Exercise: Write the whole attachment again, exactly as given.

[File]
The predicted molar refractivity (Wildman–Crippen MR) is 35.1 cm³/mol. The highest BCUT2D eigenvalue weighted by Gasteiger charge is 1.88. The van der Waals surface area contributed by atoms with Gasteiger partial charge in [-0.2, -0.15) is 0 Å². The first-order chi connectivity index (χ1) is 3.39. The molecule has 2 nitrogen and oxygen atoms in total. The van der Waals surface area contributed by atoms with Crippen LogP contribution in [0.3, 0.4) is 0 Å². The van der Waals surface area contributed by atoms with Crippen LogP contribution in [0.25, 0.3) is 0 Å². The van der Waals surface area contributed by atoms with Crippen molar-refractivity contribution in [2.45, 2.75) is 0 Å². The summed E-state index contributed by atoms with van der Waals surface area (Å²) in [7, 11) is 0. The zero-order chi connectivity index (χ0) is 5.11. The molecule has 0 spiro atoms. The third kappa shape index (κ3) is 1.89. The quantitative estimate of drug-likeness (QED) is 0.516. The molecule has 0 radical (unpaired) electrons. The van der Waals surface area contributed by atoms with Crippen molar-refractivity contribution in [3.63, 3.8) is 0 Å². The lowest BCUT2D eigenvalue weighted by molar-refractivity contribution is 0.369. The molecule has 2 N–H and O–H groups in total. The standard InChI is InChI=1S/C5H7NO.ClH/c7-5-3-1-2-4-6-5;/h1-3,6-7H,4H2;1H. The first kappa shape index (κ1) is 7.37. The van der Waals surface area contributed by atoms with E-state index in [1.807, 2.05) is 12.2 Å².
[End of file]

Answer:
The predicted molar refractivity (Wildman–Crippen MR) is 35.1 cm³/mol. The highest BCUT2D eigenvalue weighted by Gasteiger charge is 1.88. The van der Waals surface area contributed by atoms with Gasteiger partial charge in [-0.2, -0.15) is 0 Å². The first-order chi connectivity index (χ1) is 3.39. The molecule has 2 nitrogen and oxygen atoms in total. The van der Waals surface area contributed by atoms with Crippen LogP contribution in [0.3, 0.4) is 0 Å². The van der Waals surface area contributed by atoms with Crippen LogP contribution in [0.25, 0.3) is 0 Å². The van der Waals surface area contributed by atoms with Crippen molar-refractivity contribution in [2.45, 2.75) is 0 Å². The summed E-state index contributed by atoms with van der Waals surface area (Å²) in [7, 11) is 0. The zero-order chi connectivity index (χ0) is 5.11. The molecule has 0 spiro atoms. The third kappa shape index (κ3) is 1.89. The quantitative estimate of drug-likeness (QED) is 0.516. The molecule has 0 radical (unpaired) electrons. The van der Waals surface area contributed by atoms with Crippen molar-refractivity contribution in [3.63, 3.8) is 0 Å². The lowest BCUT2D eigenvalue weighted by molar-refractivity contribution is 0.369. The molecule has 2 N–H and O–H groups in total. The standard InChI is InChI=1S/C5H7NO.ClH/c7-5-3-1-2-4-6-5;/h1-3,6-7H,4H2;1H. The first kappa shape index (κ1) is 7.37. The van der Waals surface area contributed by atoms with E-state index in [1.807, 2.05) is 12.2 Å².